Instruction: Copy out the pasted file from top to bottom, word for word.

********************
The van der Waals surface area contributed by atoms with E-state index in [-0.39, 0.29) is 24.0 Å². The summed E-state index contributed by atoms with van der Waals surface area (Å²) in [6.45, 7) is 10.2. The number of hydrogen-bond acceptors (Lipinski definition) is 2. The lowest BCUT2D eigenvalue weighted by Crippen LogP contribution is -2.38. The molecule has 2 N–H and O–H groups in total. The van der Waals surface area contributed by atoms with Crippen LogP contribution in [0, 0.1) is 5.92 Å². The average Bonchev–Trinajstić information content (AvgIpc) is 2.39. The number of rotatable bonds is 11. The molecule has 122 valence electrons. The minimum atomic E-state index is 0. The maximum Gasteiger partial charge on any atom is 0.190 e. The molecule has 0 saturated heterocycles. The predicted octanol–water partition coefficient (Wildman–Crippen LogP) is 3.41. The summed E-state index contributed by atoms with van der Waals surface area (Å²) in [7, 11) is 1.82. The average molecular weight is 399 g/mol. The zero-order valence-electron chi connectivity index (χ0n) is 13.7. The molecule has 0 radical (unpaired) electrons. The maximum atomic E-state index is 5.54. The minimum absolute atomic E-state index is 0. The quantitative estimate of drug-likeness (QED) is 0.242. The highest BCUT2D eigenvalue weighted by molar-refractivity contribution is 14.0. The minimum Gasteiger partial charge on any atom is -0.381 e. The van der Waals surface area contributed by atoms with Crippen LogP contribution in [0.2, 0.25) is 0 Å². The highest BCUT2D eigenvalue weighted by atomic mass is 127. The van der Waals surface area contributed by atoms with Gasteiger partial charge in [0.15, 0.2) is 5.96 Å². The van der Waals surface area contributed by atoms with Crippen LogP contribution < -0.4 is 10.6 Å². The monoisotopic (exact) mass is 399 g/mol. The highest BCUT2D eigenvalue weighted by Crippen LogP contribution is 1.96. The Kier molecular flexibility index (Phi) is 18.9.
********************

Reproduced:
The van der Waals surface area contributed by atoms with E-state index in [-0.39, 0.29) is 24.0 Å². The summed E-state index contributed by atoms with van der Waals surface area (Å²) in [6.45, 7) is 10.2. The number of hydrogen-bond acceptors (Lipinski definition) is 2. The lowest BCUT2D eigenvalue weighted by Crippen LogP contribution is -2.38. The molecule has 2 N–H and O–H groups in total. The van der Waals surface area contributed by atoms with Crippen LogP contribution in [0, 0.1) is 5.92 Å². The average Bonchev–Trinajstić information content (AvgIpc) is 2.39. The number of rotatable bonds is 11. The molecule has 122 valence electrons. The minimum atomic E-state index is 0. The maximum Gasteiger partial charge on any atom is 0.190 e. The molecule has 0 saturated heterocycles. The predicted octanol–water partition coefficient (Wildman–Crippen LogP) is 3.41. The summed E-state index contributed by atoms with van der Waals surface area (Å²) in [7, 11) is 1.82. The average molecular weight is 399 g/mol. The zero-order valence-electron chi connectivity index (χ0n) is 13.7. The molecule has 0 radical (unpaired) electrons. The maximum atomic E-state index is 5.54. The minimum absolute atomic E-state index is 0. The quantitative estimate of drug-likeness (QED) is 0.242. The highest BCUT2D eigenvalue weighted by molar-refractivity contribution is 14.0. The minimum Gasteiger partial charge on any atom is -0.381 e. The van der Waals surface area contributed by atoms with Crippen LogP contribution in [0.2, 0.25) is 0 Å². The highest BCUT2D eigenvalue weighted by atomic mass is 127. The van der Waals surface area contributed by atoms with Gasteiger partial charge in [0.15, 0.2) is 5.96 Å². The van der Waals surface area contributed by atoms with Crippen LogP contribution < -0.4 is 10.6 Å². The monoisotopic (exact) mass is 399 g/mol. The highest BCUT2D eigenvalue weighted by Crippen LogP contribution is 1.96. The Kier molecular flexibility index (Phi) is 18.9.